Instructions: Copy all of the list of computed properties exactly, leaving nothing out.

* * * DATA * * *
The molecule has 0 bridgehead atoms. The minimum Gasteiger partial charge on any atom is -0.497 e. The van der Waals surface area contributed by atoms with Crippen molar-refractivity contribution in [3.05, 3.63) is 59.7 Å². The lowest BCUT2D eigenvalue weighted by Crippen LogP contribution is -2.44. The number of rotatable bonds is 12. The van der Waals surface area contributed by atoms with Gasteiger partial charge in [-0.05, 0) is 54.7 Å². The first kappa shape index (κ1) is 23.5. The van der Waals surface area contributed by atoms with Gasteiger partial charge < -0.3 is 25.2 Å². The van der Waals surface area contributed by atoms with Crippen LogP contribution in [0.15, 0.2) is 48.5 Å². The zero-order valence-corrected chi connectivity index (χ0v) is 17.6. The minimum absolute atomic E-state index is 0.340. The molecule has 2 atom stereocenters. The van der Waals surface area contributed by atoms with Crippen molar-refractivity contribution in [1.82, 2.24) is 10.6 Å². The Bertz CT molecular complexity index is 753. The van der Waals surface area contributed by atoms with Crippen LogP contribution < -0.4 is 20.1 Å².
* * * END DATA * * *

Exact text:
The molecule has 0 bridgehead atoms. The minimum Gasteiger partial charge on any atom is -0.497 e. The van der Waals surface area contributed by atoms with Crippen molar-refractivity contribution in [3.05, 3.63) is 59.7 Å². The lowest BCUT2D eigenvalue weighted by Crippen LogP contribution is -2.44. The number of rotatable bonds is 12. The van der Waals surface area contributed by atoms with Gasteiger partial charge in [-0.05, 0) is 54.7 Å². The first kappa shape index (κ1) is 23.5. The van der Waals surface area contributed by atoms with Gasteiger partial charge < -0.3 is 25.2 Å². The van der Waals surface area contributed by atoms with Crippen LogP contribution in [0.15, 0.2) is 48.5 Å². The zero-order valence-corrected chi connectivity index (χ0v) is 17.6. The minimum absolute atomic E-state index is 0.340. The molecule has 2 atom stereocenters. The van der Waals surface area contributed by atoms with Crippen molar-refractivity contribution in [1.82, 2.24) is 10.6 Å². The Bertz CT molecular complexity index is 753. The van der Waals surface area contributed by atoms with Crippen LogP contribution < -0.4 is 20.1 Å².